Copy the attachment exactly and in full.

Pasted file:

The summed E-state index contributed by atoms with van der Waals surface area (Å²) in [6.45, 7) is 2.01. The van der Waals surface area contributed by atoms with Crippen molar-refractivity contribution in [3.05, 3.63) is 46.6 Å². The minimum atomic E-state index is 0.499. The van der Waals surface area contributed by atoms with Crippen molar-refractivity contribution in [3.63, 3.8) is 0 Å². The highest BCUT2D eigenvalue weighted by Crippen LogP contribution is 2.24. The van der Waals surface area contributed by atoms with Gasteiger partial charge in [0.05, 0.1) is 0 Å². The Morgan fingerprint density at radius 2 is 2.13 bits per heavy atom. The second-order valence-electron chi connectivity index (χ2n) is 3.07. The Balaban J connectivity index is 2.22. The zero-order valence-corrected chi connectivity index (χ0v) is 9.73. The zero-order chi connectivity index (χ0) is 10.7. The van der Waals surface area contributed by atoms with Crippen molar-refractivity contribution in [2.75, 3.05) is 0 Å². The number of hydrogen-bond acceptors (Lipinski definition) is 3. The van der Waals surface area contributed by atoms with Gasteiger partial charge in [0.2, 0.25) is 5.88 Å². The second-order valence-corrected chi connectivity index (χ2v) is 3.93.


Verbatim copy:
The summed E-state index contributed by atoms with van der Waals surface area (Å²) in [6.45, 7) is 2.01. The van der Waals surface area contributed by atoms with Crippen molar-refractivity contribution in [3.05, 3.63) is 46.6 Å². The minimum atomic E-state index is 0.499. The van der Waals surface area contributed by atoms with Crippen molar-refractivity contribution in [3.63, 3.8) is 0 Å². The highest BCUT2D eigenvalue weighted by Crippen LogP contribution is 2.24. The van der Waals surface area contributed by atoms with Gasteiger partial charge in [0.05, 0.1) is 0 Å². The Morgan fingerprint density at radius 2 is 2.13 bits per heavy atom. The second-order valence-electron chi connectivity index (χ2n) is 3.07. The Balaban J connectivity index is 2.22. The zero-order valence-corrected chi connectivity index (χ0v) is 9.73. The zero-order chi connectivity index (χ0) is 10.7. The van der Waals surface area contributed by atoms with Crippen molar-refractivity contribution in [2.75, 3.05) is 0 Å². The number of hydrogen-bond acceptors (Lipinski definition) is 3. The van der Waals surface area contributed by atoms with Gasteiger partial charge in [0.2, 0.25) is 5.88 Å². The second-order valence-corrected chi connectivity index (χ2v) is 3.93.